There's been a huge trend for people to include probiotics in their diets and the same can be said of giving these to pets. Lots of foods contain these live micro-organisms which are friendly bacteria but one that most people know about is yoghurt. The health benefits of supplementing a diet with probiotics are great and this is especially true where gastrointestinal health problems are an issue.
A good example is when a dog suffers a bout of diarrhoea which could have been triggered by stress, something they ingested, an infection or as a result of having been given antibiotics to treat another condition. Often the diarrhoea can last a long time even when the root cause has been eliminated. This is due to an imbalance in micro-organisms in the dog's gut. These "friendly" bacteria promote a healthy gut function and also play an important role when in comes to secreting nasty toxins that may be present.
The result of the imbalance is a bad case of diarrhoea which is caused by the larger number of micro-organisms so by offering your dog a supplement or food that contains probiotics, you effectively boost the "friendly" micro-organisms which then combat the "bad" ones in order to restore the balance and therefore promote a healthier gut.
Research has also shown that probiotics are known to work in many other ways too and it appears they are even able to positively impact the immune system. These studies indicate that supplementing your pet's diet with probiotics can help manage and treat certain infections other than gastrointestinal tract disorders as well as help control certain forms of inflammatory or allergic health issues dogs often suffer from.
This all makes sense because a large part of a body whether animal or human, is the immune system and it's closely associated to the gut. Anything that positively impacts an immune system would therefore benefit other parts of the body as well.
Where chronic gastrointestinal disorders are an issue, a probiotic supplement would need to be given long-term in order for a pet to really benefit but this is where prebiotics come into their own and help create a healthier gut and maintaining the correct balance.
Prebiotics can bridge the gap because they help support probiotic micro-organism growth in the gut whether it is naturally occurring or when they are added to a pet's diet in the form of a supplement. In short, prebiotics could be seen as feeding the "friendly" bacteria found in the gut which then gives them the chance to work their magic in combating the "bad" bacteria that causes gastrointestinal health issues and other complaints to do with an immune system.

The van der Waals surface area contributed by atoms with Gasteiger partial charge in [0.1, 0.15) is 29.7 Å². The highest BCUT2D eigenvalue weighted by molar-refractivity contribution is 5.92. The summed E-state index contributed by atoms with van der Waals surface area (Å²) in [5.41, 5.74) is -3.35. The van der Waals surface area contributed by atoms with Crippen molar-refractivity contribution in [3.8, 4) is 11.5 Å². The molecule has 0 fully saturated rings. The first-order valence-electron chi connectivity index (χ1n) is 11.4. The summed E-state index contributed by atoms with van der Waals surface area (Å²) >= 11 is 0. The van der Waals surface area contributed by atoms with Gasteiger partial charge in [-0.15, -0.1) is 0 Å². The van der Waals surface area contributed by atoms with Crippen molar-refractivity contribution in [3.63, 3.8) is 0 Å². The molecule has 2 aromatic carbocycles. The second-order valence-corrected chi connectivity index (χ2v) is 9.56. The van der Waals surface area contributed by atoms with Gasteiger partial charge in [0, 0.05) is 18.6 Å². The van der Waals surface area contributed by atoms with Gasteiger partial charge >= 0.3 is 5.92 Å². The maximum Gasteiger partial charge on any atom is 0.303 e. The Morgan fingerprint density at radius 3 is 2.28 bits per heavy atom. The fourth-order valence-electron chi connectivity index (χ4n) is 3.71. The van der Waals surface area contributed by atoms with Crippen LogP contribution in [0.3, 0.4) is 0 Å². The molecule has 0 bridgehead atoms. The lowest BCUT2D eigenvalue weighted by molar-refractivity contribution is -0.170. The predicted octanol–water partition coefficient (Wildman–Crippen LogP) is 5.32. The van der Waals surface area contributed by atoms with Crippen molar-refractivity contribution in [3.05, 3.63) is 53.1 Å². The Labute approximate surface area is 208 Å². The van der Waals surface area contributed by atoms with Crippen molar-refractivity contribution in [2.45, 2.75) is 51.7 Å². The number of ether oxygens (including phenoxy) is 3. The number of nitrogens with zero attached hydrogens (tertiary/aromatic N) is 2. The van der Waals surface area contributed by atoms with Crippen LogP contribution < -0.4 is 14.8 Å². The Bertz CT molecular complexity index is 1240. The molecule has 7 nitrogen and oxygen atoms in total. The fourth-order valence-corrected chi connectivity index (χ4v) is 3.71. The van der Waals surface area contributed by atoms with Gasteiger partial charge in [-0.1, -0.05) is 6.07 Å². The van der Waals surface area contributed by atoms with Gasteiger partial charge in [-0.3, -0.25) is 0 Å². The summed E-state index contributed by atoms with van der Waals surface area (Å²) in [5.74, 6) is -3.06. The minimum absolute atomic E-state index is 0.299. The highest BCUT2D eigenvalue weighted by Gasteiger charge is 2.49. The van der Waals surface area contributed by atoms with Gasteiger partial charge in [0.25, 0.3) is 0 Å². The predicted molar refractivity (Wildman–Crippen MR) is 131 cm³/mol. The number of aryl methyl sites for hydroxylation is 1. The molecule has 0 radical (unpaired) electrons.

Sugar beet is a natural source of prebiotic and which can often be found in small amounts in good quality dog foods. It's a carbohydrate of sorts and when digested it partially ferments in the gut which then provides lots of food for the "friendly" bacteria to thrive on. Supplementing a dog's diet with beet pulp is a cost-effective way of ensuring good gut function, it adds valuable fibre to their diet and basically promotes overall good health and well-being to your pet.
However, you need to make sure the dog food you buy only contains a small amount of sugar beet and that it hasn't been used simply as a "filler" which might mean that protein levels might be too low in that particular brand.
The majority of our four-legged canine friends will suffer from some sort of gastrointestinal disorder even if it's just a mild case of diarrhoea because dogs just can't resist eating certain undesirable and stinky things. However, if your pet suffers from a more severe case you should get them to the vet as soon as you can so they can be thoroughly examined in order to find out whether something sinister is going on.
If your dog has been prescribed a course of antibiotics, very often they will suffer a bout of diarrhoea as a result which could be a good time to offer a probiotic supplement to help get their gut working well again by restoring any imbalance the medication may have caused.
It's always a good idea to check the ingredients on your pet food and to make sure the levels of protein are good. But it is also important to check if there are any probiotics included in the formula and if not, think about adding a supplement to make up for this. Your pet may well benefit from a prebiotic supplement being added to their diets but if you are unsure of the amount, the best person to talk to about quantities as well as when and if the supplement would be beneficial, is your vet or a qualified animal